When Diana Zuniga was a baby, her parents brought her to Salt Lake City, Utah. It’s where her aunts and uncles were living, in the shadow of the Wasatch Mountains, so it made sense to settle down in the bustling city and its robust economy. It’s where everyone could make better lives for themselves, secure better education, feel safer — at least compared to the prospects facing them in Guanajuato, Mexico.
Zuniga explains this and the emotional toll that comes with being a young undocumented person in the U.S. — the stress of waiting for some sort of immigration relief, the love she has for skiing and for her college classes, the fear she has about her unknown future — in Quiet Force, a film about the Latino immigrant workforce in U.S. ski towns.
“I love skiing because it brings me joy, it brings me happiness, it fills me with love.” Zuniga’s voice is layered over footage of her carving down a slope, woven between voices and stories of other folks much like her. “It’s a place where nothing else matters except for the next turn, and the next three after that.”
Unlike other ski films, which tend to blend clips of skiers slicing through pristine powdery slopes and helicopters criss-crossing bluebird skies, Quiet Force zooms away from the elite, predominantly white, usually male class of superstars. Instead, directors Hilary Byrne and Sophie Danison take their cameras behind the scenes of the ski industry, taking a critical look at the folks that keep ski resort towns running and the layered, complex issues they face — issues the vast majority of skiers don’t ever have to think about, like deportation or access to community resources.
“This was something that wasn’t being talked about at all,” Byrne says. At the time she and Danison were working on the film, they were both based in Jackson Hole, Wyoming. “In fact, a lot of people around had no idea that 30 percent of the population here was Latino.”
In Colorado, the demographics of ski resort counties are no different. Eagle County, where folks within Vail Resorts’ infrastructure live, eat and go to school, is currently 29.7 percent Latino. Garfield County, serving the Aspen area, registers nearly as many: 28.6 percent. Both counties host a higher concentration than the rest of Colorado; statewide, 21.5 percent of registered residents are Latino.
As one woman in Quiet Force says, without a Latino workforce in ski towns, “The whole infrastructure would fall apart.”
Noah Novogrodsky, professor of law and ethics at the University of Wyoming adds, “There are costs associated with an undocumented immigrant population, needing bilingual city or town employees, not being able to predict the kinds of educational and medical services that are needed, but they are far, far outweighed by the need and economic driver that is a diverse immigrant community.”
It wasn’t something Byrne nor Danison necessarily realized, either, until they read David Page’s 2015 article in Powder Magazine, “The Quiet Force.” Page details not only the critical roles that migrants play in the inner workings of ski resorts — from staffing cash registers to carpentry jobs, from cleaning hotel rooms to cooking in town and on the mountain — but he also highlights the value of the connection to the outdoors these folks forged since their arrival.
At the turn of the century, Page notes, migrants started bypassing traditional urban destinations. More than 60 percent of the folks that arrived in the U.S. between 2000 and 2010 “instead landed in far-flung suburbs or smaller rural communities.” These are areas like Wyoming’s Jackson, California’s Mammoth Lakes and Colorado’s Vail — “places that Cornell University sociologist Daniel Lichter calls ‘Hispanic boomtowns,’” according to Page, “where there’s not only the promise of work to be had, but also relatively decent and safe living conditions.”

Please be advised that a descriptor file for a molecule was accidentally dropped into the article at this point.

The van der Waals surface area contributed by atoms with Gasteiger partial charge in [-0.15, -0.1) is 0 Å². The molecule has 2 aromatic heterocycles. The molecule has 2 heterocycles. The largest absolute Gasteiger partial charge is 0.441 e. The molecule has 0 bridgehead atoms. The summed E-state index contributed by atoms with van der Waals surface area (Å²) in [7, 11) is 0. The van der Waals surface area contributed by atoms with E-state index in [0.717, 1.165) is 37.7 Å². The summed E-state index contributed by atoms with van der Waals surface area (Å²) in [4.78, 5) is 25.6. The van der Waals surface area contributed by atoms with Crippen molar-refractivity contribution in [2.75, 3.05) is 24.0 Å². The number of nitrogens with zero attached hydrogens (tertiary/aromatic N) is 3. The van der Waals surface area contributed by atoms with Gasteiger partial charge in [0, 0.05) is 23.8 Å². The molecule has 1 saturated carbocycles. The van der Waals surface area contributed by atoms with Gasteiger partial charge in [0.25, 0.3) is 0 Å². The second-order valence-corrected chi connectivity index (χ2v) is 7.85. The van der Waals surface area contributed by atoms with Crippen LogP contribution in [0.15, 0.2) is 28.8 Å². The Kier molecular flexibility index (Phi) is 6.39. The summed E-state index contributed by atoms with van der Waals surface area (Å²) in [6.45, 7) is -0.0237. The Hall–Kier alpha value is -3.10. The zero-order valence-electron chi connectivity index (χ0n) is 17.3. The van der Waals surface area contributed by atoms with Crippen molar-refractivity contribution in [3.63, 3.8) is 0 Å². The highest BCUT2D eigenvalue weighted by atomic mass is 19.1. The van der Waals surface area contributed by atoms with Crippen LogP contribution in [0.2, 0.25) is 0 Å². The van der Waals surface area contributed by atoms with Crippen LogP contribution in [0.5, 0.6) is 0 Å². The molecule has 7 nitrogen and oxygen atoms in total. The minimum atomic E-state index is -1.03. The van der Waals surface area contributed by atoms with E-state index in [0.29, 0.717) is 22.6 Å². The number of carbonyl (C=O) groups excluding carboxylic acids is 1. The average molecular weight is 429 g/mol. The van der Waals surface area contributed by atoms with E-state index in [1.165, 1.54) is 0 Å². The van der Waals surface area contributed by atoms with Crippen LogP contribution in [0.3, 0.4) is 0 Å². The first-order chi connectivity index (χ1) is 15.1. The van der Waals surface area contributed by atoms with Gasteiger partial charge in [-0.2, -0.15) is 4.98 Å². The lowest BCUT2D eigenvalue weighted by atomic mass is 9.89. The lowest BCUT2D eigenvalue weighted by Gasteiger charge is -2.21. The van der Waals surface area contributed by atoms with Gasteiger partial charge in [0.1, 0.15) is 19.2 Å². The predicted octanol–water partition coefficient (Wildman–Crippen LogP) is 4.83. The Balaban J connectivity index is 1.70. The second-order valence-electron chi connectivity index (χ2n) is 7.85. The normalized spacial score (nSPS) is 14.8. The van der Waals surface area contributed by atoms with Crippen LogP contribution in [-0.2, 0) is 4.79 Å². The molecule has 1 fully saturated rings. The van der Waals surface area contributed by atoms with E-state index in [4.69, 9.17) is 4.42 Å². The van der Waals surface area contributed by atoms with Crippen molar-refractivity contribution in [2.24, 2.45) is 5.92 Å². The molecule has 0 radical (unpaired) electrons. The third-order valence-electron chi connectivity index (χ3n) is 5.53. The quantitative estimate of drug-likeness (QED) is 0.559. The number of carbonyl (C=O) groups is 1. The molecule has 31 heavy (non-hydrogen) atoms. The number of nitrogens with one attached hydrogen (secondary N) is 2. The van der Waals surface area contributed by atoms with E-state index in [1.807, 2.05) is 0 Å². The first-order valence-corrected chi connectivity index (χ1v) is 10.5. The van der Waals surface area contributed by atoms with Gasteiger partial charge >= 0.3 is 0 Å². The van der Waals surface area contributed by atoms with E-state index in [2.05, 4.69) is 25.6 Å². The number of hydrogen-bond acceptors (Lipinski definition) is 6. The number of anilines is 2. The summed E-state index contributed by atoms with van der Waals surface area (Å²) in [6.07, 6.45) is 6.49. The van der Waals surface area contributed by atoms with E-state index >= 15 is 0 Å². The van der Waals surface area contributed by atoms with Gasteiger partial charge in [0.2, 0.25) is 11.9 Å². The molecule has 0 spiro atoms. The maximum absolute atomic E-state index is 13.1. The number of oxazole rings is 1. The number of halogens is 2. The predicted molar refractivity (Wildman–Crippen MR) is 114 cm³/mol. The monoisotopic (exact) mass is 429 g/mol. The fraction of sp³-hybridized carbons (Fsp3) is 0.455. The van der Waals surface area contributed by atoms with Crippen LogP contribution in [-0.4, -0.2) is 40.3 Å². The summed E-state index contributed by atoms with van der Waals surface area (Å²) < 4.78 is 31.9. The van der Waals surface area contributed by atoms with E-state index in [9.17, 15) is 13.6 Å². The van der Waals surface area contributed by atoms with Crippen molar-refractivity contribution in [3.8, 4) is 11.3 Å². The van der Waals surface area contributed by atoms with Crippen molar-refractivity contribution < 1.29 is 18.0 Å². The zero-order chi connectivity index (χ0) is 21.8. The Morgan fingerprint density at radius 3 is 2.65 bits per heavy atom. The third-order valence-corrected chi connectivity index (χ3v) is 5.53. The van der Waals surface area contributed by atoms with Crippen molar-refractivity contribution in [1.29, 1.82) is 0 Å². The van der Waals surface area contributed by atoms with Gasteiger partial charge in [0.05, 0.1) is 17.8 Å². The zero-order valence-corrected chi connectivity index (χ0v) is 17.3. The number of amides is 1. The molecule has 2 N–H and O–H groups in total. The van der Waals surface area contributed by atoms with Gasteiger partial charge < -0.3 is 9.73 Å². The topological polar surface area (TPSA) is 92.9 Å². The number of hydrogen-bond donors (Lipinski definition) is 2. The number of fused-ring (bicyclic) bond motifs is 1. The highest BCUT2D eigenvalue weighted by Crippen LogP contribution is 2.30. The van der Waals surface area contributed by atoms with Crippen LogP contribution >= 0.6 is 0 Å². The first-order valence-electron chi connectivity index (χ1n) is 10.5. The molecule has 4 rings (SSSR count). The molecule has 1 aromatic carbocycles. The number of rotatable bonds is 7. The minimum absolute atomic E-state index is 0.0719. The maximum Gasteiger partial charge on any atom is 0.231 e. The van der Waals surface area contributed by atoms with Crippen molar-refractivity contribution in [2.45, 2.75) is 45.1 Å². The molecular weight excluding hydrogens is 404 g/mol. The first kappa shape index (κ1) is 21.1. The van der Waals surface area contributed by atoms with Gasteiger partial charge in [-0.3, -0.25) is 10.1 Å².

Byrne and Danison visited Jackson, Mammoth, Vail and other ski hubs in the U.S. while researching and filming Quiet Force. Having both been involved in ski media for years, the duo was ready to dig below the powdery fluff of typical ski films. Then the 2016 election happened, Byrne says, and with Page’s article fresh on their minds coupled with the new administration’s anti-immigrant rhetoric and policy, “We were like, ‘OK, let’s really make this happen.”
Quickly, however, “We realized this is a much deeper story about immigration policy,” Danison says. “And without going down that road, you’re left with a sense of, ‘Oh. So this is what’s happening. But what does this all mean? How does it connect to the big picture?’”
So they decided to go down that road. They traveled to the border, interviewing migrants and support groups along the way. “Everything was changing and things were heating up as we were doing this,” Byrne says. As they continued developing the film over the next two years, “there was that urgency to dive deeper as well as understand more.”
As they prepared to show the film, they extended that ethos, making Quiet Force’s film screenings about more than just watching the film. After each showing they hold panel discussions with local experts and nonprofit representatives. At the Breckenridge and Silverthorne showings (in English, with Spanish subtitles), the immigration rights’ organization Mountain Dreamers will host the panel discussion.
“Then people can at least ask the questions they want to ask, and have a way for direct action after the film. At the bare minimum, they become a part of the conversation,” Danison says.
Byrne adds: “Rather than saying this is a film that starts a conversation, we’re actually creating a space for the conversation to happen.”
ON THE BILL: ‘Quiet Force’ film event and panel discussion. 5:30 p.m., Thursday, March 7, Silverthorne Pavilion, 400 Blue River Parkway, Silverthorne. 5:30 p.m. Friday, March 8, Colorado Mountain College, Breckenridge, 107 Denison Placer Road, Breckenridge.